Rafael Nadal - Australian Open 2022

Rafael Nadal admits he had ‘doubts every single day’ and feared he may never play again

Rafael Nadal revealed he doubted whether he would ever make a return from injury and revealed he “doesn’t know what’s going to happen in the future.”

Last year, the Spanish great had been ruled out of the second half of the season when he suffered a foot injury at the Citi Open in August. As a result, Nadal was side-lined for five months.

Nadal recovered in time for the off-season and gained some valuable match fitness at the Abu Dhabi Exhibition tournament where he lost to three-time Grand Slam victor Andy Murray, before then losing to Denis Shapovalov in the third place play-off match.

He then contracted Covid-19 last month after the exhibition event, which hampered his preparations further and plunged his Australian Open involvement into doubt.

20-time Slam champion Nadal again recovered in time to play and win the Melbourne Summer Set to ensure he became the first male player in the Open Era to win a title in 19 different seasons.

Nadal has competing at the Australian Open and has reached the fourth round of the ‘Happy Slam’ after he overcame Karen Khachanov in enthralling fashion.

When asked about whether he had doubts over whether he would make a return from injury in an interview with Eurosport, Nadal said “[yes] every single day. That’s true.

“For a lot of months sometimes I went on court and was not able to practise more than 20 minutes, on other days for 45. And then sometimes I was able to practise for two hours.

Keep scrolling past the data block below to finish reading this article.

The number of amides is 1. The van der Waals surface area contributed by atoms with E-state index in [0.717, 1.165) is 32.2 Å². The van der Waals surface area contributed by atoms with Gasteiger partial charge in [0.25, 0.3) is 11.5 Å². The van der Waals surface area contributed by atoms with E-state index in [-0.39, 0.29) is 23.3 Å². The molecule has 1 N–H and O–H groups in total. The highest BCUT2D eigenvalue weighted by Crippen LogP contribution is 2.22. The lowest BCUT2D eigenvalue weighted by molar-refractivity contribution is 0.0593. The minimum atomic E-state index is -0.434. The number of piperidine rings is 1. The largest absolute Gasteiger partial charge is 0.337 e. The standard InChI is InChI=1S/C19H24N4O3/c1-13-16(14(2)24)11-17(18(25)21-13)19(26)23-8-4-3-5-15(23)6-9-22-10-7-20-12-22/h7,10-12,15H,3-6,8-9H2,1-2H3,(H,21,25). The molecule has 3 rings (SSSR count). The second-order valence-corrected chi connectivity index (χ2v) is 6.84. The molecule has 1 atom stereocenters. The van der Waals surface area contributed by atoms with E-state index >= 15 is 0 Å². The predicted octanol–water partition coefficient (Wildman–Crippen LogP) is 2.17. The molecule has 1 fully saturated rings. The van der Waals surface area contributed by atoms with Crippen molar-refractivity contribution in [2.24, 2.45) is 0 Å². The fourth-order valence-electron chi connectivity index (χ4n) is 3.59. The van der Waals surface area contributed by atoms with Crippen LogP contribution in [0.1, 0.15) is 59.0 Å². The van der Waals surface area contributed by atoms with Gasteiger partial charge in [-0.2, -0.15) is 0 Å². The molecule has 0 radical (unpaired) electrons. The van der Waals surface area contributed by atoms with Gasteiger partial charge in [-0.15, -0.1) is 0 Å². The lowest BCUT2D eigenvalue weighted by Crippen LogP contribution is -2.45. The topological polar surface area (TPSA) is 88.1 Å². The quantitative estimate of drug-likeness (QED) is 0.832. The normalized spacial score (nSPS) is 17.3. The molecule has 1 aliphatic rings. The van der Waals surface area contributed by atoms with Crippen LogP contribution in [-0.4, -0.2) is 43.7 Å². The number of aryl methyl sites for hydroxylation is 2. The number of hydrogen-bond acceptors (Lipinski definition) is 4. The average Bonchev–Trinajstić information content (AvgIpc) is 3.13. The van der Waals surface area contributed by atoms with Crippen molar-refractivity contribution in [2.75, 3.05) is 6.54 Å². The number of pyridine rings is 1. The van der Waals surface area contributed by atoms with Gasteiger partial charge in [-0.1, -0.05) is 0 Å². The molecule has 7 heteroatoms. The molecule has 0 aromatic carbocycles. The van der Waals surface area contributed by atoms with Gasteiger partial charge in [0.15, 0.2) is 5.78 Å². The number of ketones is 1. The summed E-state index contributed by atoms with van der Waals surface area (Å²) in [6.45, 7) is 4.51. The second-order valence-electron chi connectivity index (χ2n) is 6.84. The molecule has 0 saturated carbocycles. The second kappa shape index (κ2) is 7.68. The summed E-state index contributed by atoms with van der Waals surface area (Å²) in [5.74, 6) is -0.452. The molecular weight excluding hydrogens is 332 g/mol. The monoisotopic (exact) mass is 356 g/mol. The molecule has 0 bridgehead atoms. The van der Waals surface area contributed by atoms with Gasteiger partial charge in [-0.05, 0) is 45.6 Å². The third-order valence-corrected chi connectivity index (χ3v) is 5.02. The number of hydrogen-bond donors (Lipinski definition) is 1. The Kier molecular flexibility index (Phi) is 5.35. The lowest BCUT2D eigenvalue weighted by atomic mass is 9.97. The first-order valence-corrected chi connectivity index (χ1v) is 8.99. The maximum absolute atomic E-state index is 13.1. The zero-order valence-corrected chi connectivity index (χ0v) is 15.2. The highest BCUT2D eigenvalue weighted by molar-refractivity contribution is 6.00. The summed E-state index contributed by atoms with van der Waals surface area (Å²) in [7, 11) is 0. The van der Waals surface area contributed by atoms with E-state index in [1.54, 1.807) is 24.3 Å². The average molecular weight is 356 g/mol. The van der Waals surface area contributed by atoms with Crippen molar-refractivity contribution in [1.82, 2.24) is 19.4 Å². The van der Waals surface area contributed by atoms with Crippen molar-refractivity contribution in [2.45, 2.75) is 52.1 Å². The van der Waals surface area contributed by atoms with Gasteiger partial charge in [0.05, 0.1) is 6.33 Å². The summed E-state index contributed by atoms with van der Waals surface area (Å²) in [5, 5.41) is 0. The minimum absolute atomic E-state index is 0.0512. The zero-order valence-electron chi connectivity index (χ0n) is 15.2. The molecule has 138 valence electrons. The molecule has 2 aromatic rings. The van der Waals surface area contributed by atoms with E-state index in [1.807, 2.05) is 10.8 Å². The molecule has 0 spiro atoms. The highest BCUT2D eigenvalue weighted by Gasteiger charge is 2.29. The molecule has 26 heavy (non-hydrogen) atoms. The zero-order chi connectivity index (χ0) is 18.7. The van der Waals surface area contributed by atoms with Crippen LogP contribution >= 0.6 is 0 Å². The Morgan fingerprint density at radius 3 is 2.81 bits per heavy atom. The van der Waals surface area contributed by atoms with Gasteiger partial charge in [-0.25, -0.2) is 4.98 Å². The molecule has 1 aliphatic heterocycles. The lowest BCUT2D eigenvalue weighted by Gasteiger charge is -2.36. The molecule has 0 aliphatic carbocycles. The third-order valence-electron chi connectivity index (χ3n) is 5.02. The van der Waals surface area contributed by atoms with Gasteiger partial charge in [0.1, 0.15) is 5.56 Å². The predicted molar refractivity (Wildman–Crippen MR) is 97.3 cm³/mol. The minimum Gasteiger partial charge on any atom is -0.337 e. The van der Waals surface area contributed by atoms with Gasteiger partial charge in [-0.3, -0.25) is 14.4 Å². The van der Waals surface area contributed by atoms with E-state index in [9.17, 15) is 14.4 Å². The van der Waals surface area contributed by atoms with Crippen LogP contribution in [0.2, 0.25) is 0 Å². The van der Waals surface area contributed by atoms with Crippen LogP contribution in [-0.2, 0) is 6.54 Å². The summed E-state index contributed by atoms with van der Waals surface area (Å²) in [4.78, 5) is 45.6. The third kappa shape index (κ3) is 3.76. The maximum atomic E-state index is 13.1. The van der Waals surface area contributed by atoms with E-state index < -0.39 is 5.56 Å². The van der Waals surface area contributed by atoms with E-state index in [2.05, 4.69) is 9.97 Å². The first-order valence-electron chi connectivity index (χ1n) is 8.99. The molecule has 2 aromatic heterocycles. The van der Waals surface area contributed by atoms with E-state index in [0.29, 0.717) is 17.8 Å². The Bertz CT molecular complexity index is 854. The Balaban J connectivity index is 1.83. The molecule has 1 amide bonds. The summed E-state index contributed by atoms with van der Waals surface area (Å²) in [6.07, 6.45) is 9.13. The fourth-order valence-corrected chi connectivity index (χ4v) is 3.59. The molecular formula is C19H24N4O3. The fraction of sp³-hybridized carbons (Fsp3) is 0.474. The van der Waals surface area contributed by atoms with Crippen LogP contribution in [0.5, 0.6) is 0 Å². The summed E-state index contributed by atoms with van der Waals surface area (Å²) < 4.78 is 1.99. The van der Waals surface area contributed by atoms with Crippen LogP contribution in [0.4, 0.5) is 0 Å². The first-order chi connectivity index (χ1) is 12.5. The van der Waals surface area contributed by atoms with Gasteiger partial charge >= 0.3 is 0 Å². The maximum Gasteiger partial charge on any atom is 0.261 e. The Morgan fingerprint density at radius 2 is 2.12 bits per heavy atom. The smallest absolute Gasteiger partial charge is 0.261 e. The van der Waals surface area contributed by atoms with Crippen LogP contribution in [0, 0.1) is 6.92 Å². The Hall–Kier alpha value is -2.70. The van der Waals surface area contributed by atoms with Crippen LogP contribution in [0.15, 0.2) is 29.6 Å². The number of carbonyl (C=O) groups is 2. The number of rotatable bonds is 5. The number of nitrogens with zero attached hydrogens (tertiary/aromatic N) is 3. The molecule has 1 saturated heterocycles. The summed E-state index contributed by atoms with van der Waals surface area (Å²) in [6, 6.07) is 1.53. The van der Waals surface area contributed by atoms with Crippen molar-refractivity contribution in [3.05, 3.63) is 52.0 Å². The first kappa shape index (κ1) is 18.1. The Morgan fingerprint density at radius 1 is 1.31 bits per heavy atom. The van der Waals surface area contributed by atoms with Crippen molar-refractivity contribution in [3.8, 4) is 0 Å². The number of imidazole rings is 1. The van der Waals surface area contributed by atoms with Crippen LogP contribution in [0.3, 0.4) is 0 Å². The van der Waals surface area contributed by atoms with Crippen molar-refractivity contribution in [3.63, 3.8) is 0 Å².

“It’s been very difficult to predict every single day and I was working with a doctor to try and find a solution. I tried different things but it’s tough.

“Even if I went through that process a couple of times in my career, I always say the same: the injuries are much easier to accept when you know you have a calendar [for your recovery],” Nadal revealed.

“If you twist your ankle or break your wrist, as I did a couple of times in my career, then you know it’ll be three months. So you have an agenda and every week you do a different thing.

“But with the foot injury, honestly it’s much tougher because you go every day to the gym, on the court, and without an improvement.

“And that is mentally much tougher. I’m very satisfied the way that I approach it. I hold the passion, the work and the spirit and that’s probably why I’m here.

“I don’t know what’s going to happen in the future but I’m enjoying every single day.”

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Tim Farthing, Tennishead Editorial Director & Owner, has been a huge tennis fan his whole life. He's a tennis journalist and entrepreneur as well as playing tennis to a national standard. He also helps manage his local club and volunteers for his local tennis organisation. He's a specialist in content about the administration of professional tennis and tennis coaching for all levels.